witness to whatever james comey experienced. and also in a different investigation has acted poorly. we're focusing right now on the allegations against mccabe and the way he handled the 2016 inquiries into the clinton foundation. that is separate from the russia investigation. i think it is almost very taxing and tiring on the american people that there are so many investigations going on, but they are all very important and we have to find the facts in each and every one. and it might be that mccabe has good information about the russia inquiry and it also might be the case that he got up to misconduct and acted poorly when it came to the clinton foundation. >> we will see if there is more that is revealed about the details of his firing and the investigation into him for sure. kate andrews, always appreciate you joining us. thanks for your analysis. >> thank you. new u.s. sanctions on russia reveal what could be a sinister plot by the kremlin. u.s. officials say russian hackers have targeted the u.s.
power grid. >> they may be getting ready for a cyberattack to cripple the united states. jim sciutto has more on what is at stake. >> reporter: vital u.s. infrastructure including the power grid under cyber threat by russian government hackers. potentially giving the kremlin the ability to turn offer t the lights. department of homeland security and the fbi detailing a two year multistage effort by moscow targeting the u.s. energy grid. the hackers first gained access to small energy related companies, planting malware that allowed them to move into larger networks. once inside the energy suppliers, russians collected information on the facilities' control systems attempting to acquire the ability to turn those systems off. >> they are identifying targets, they are positioning malware so they could pull the trigger when they wanted to. but they are also sending the united states a message, we are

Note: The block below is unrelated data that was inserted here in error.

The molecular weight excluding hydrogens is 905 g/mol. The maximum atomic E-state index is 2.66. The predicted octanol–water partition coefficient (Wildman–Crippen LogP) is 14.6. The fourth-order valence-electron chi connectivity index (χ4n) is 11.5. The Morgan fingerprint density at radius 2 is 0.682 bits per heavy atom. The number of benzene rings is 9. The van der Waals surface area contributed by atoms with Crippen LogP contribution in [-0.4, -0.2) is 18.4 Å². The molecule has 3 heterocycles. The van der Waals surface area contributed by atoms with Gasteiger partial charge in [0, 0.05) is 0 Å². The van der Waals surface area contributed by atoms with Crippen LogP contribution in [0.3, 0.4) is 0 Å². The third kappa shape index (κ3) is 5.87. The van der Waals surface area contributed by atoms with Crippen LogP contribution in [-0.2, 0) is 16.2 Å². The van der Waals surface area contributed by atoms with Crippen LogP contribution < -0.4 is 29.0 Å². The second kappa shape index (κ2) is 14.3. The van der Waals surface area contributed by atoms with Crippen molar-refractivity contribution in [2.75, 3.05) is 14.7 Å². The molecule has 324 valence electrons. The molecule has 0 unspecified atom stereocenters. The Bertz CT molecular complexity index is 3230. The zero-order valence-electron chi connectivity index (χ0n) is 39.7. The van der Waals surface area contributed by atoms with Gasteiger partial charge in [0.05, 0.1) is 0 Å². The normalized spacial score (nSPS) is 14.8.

in position to cause harm if we have wanted to do it. and so you the u.s. should be a little more careful. >> reporter: the russians targeted other crucial sectors as well, including nuclear power, water and aviation. they see this as a precursor to an attack that could in the event of war definite investigation taitz t devastate the u.s. >> this is our electricity, our economy is at stake and russians are taking advantage of a very, very weak america that has not been willing to see its commander in chief stand up to the russians. we need a strategy against russia, not oneoff sanctions. >> reporter: ukranian officials say russia did the same to ukraine in 2015, launching an attack on its electric grid led to wide spread power younoutage. rick perry says the u.s. is not ready. >> i will tell you that i am not